Depending on whom you ask, “the dog days of summer” are either (a) the weeks from July 3 to Aug. 11, when Sirius, the brightest star in the “big dog” constellation Canis Major, rises alongside the sun; (b) a period of weather so miserably hot that even dogs go a little crazy; or (c) a reminder that, while it may be sweltering outside, it’s still a good time to hang out with your pets.

On a campus full of devoted pet parents, the right answer might be (c). “Animals can be a huge social bridge,” said Virginia Buechner-Maxwell, professor in the Virginia-Maryland College of Veterinary Medicine and director of the Center for Animal Human Relationships. “They can help knit us together, and they end up being great companions, filling in emotional space for individuals.” Caring about and for animals teaches us empathy and compassion, which in turn helps us to be kinder and more accepting toward each other, Buechner-Maxwell said. “Pets provide us an opportunity to become better people.”

Also, they’re pretty adorable. We asked 14 Hokies — a mix of faculty, staff, graduate students, and alumni — to show off their pets and explain, in their own words, why they matter so much.

Photos by Christina Franusich

Ron Fricker smiles as he pets a donkey; a cat is on his shoulder, and two goats wander in the background.
Ron Fricker, vice provost of faculty affairs, with Clyde the Donkey, Magic the cat, and goats Tigger and Taz.

Ron Fricker and Clyde, Magic, Tigger, and Taz

When we moved here, I liked to say that some days living on a 50-acre ranch felt like I was starring in my own personal version of the 1960s TV show "Green Acres." Imagine the opening with me as Eddie Albert bouncing by on my tractor! Seven years later, our ranch family has included donkeys, Nigerian dwarf and mini-LaMancha goats, a Shetland pony, a retired Virginia Tech thoroughbred, a mule, and cats. Soon we may be boarding a pot-bellied pig.

Many of our four-legged friends have had unfortunate pasts, and they may have health or behavior problems. That’s where my wife, Christine, comes in with a talent for understanding and caring for them. For instance, before one of the donkeys moved here, he was in a less-than-ideal situation without friends or shelter. So when he arrived and began enjoying daily care, individualized attention, and shade trees and grass pastures, he was in heaven.

As my wife says, “This is the animals’ forever home, and they’re going to get the best life possible for as long as possible.” I can’t imagine going back to a “normal” suburban life.

Michael Borowski sits on a blue couch while his black and white greyhound Cow gazes up at him.
Michael Borowski, associate professor of photography and interim associate dean for research and creative scholarship, College of Architecture, Art, and Design, and Cow the greyhound.

Michael Borowski and Cow

Greyhounds are known as the world’s fastest couch potatoes. Cow used to be an award-winning racer in West Virginia, where his unusual track name was “Slaytex Enercow.” Most greyhounds can run close to 45 mph. But since I adopted him from Star City Greyhounds in Roanoke, he prefers to sleep most of the time.

We go for two walks a day, so the kids waiting at the school bus stop all know him. He’s never met anybody he didn’t like. When we’re at home, he likes to stay as close to me as possible. Like, if I go and sit in the dining room, he’ll come lay on the ground next to me. He doesn't need me to do anything. He’s just like, “Where are we going?”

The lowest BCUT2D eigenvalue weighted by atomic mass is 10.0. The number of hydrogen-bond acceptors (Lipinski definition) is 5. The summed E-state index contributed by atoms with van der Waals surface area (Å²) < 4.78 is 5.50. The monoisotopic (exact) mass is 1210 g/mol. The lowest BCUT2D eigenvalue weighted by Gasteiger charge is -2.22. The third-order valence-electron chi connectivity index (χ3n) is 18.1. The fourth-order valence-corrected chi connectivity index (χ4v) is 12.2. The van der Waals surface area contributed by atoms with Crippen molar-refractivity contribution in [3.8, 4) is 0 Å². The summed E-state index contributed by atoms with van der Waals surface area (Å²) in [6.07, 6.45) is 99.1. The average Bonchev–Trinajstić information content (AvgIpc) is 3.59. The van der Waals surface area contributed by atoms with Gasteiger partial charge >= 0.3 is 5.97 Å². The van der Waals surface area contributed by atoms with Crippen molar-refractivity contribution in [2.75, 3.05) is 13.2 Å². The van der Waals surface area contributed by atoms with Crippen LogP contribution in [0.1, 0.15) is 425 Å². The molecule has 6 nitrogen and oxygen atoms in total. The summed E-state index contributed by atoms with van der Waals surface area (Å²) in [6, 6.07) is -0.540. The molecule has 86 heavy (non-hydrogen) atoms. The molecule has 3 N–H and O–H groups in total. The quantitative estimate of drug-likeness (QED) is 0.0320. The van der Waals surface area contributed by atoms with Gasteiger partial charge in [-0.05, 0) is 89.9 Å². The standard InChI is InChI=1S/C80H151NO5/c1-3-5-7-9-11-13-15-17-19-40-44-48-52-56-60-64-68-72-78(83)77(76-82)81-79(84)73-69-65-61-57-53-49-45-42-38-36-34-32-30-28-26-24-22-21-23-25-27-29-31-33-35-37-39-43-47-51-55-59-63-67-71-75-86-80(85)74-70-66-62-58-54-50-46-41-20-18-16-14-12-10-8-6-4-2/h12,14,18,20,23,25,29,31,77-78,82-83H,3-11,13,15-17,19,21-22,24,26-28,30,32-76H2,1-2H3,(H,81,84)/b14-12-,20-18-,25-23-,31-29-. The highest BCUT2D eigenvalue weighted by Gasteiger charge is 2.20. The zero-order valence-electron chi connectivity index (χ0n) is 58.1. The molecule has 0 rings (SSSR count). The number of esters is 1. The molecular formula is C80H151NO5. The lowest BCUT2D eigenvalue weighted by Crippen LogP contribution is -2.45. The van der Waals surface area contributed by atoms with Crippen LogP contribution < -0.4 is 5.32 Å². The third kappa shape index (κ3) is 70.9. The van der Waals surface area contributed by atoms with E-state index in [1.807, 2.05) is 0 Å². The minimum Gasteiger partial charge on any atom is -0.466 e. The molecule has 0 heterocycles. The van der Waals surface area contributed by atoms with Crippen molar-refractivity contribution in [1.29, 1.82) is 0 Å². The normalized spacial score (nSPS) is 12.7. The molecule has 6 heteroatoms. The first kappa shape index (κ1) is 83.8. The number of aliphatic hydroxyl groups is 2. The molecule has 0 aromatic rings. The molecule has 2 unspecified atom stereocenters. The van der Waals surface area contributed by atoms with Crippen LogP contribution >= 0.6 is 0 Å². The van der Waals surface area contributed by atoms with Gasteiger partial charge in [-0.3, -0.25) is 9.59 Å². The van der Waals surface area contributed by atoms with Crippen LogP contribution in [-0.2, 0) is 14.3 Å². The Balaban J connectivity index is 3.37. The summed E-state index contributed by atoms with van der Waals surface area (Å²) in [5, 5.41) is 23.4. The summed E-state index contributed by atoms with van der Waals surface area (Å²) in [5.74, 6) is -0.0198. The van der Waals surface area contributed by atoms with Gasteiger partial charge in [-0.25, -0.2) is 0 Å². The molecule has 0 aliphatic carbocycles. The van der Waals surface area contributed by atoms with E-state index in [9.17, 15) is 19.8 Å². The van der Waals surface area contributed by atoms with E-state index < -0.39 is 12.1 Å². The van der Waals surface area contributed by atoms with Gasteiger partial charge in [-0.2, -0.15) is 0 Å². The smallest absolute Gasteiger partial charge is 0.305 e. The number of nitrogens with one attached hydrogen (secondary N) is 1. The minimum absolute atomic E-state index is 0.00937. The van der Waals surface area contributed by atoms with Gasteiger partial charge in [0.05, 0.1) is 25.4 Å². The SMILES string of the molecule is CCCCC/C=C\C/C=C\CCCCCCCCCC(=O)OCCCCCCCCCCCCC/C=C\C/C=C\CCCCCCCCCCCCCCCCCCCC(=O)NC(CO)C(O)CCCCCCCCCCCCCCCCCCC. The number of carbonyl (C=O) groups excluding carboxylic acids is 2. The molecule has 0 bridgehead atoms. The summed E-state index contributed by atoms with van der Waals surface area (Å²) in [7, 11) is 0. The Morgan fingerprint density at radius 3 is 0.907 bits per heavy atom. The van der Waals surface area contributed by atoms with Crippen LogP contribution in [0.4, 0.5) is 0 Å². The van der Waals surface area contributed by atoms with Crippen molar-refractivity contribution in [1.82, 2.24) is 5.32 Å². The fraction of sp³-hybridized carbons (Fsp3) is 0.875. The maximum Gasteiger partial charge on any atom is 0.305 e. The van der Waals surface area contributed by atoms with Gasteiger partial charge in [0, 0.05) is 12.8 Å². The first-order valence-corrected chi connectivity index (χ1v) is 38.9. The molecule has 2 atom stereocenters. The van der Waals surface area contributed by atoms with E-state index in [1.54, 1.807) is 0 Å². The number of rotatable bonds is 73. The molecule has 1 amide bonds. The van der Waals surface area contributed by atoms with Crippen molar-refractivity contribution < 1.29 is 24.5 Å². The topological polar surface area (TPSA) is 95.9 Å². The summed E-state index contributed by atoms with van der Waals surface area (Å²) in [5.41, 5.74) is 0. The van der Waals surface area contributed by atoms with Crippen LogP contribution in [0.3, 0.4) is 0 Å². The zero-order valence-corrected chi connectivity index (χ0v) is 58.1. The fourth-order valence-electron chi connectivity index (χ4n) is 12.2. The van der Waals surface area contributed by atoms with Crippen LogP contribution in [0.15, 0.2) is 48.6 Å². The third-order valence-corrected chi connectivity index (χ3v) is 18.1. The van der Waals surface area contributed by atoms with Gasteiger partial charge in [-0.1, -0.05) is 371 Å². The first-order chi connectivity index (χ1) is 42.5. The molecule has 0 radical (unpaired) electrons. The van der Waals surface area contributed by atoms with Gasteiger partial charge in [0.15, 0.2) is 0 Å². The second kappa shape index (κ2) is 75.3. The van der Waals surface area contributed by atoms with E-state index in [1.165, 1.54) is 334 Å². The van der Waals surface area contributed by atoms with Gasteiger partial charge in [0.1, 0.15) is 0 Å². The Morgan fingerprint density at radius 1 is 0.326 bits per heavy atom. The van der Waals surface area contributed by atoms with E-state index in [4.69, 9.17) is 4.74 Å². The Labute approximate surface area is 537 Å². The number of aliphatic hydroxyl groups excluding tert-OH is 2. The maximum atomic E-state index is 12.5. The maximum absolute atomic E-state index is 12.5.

Amanda Atkins brushes the long, toffee-colored hair of Steve, a Scottish highlander cow with long horns; her teenage daughter helps.
Amanda Atkins, administrative assistant in the Department of Biomedical Sciences and Pathobiology, in the Virginia-Maryland College of Veterinary Medicine, and Steve the Scottish highlander cow.

Amanda Atkins and Steve

My boyfriend calls me the cow whisperer. He didn’t want to get another dog, so instead we bought Steve, a Scottish highlander calf, off of Craigslist from a guy in Floyd. We do a cow-calf operation so he always has company, but Steve is definitely the alpha among the other calves. It’s Steve’s world, and everyone else just exists.

Highland cattle are a really interesting breed that’s so popular right now. Everybody wants a fluffy cow. He kind of looks like a troll doll, and we have used water to style his hair into a mohawk. At Easter, we put him in bunny ears, and at Christmas, we wrapped a garland around his horns. But when we tried to dress him up for Fourth of July he was like, “Nope.” He’ll let us brush him all day, though, and he likes when we scratch under his chin. He just puts his head down like, “Don’t stop.”  He really is a part of the family.

Anthony Grafsky crouches in the gras to scratch pot-bellied, black and white pig Brutus under the chin.
Anthony Grafsky, hospital administrator for the Veterinary Teaching Hospital, and Brutus the pot-bellied pig.

Anthony Grafsky and Brutus

I met Brutus because of my job. He was maybe 6 months old and had been brought to the teaching hospital because he’d been attacked, probably by a dog. Over five weeks of treatment, he recovered, other than a missing ear. But unfortunately, his owners never came back for him. My wife had pot-bellied pigs before, and we made the decision to adopt him.

We take Brutus on walks down the street with our dogs. He’s kind of a neighborhood mascot. We built him a shelter in the yard made out of repurposed pallets and plywood — we call it Hogwarts. In the summer, we set up a kiddie pool where he can cool off. My favorite thing is when I come home in the afternoon and he’s laid out in the sun just living his best life. It reminds us to slow down, enjoy ourselves, and be happy.

Holly Williams smiles as a pale yellow bearded dragon named Drax sits on her shoulder; her husband Daron looks on.
Holly Williams, director of administration for the Institute for Creativity, Arts, and Technology, Daron Williams, director of instructional design for Technology-enhanced Learning and Online Strategies, and Drax the bearded dragon.

Holly and Daron Williams and Drax

Daron: I’d wanted a bearded dragon for a long time, but Holly made the mistake of coming home and giving me implicit permission by buying a tank at the neighborhood yard sale for $25. That was enough to get started with a young bearded dragon from PetSmart. Of course, it only took three months max for Drax to outgrow that tank.

Holly: Drax is the pet I didn't know I would enjoy as much as I do. He's super chill and very social. When he wants to be with people, he claws at his tank, and if we don’t get him out quick enough, he’ll inflate part of his neck and it will turn dark gray or black. That’s how they got the name “bearded dragon.” In the evening, he likes to snuggle with Daron. Sometimes he’ll literally fall asleep. One night our son came barreling down the stairs, and I heard Daron go, “Shh, the baby’s sleeping!”

Elizabeth McLain's cat Misha snuggles up to her shoulder.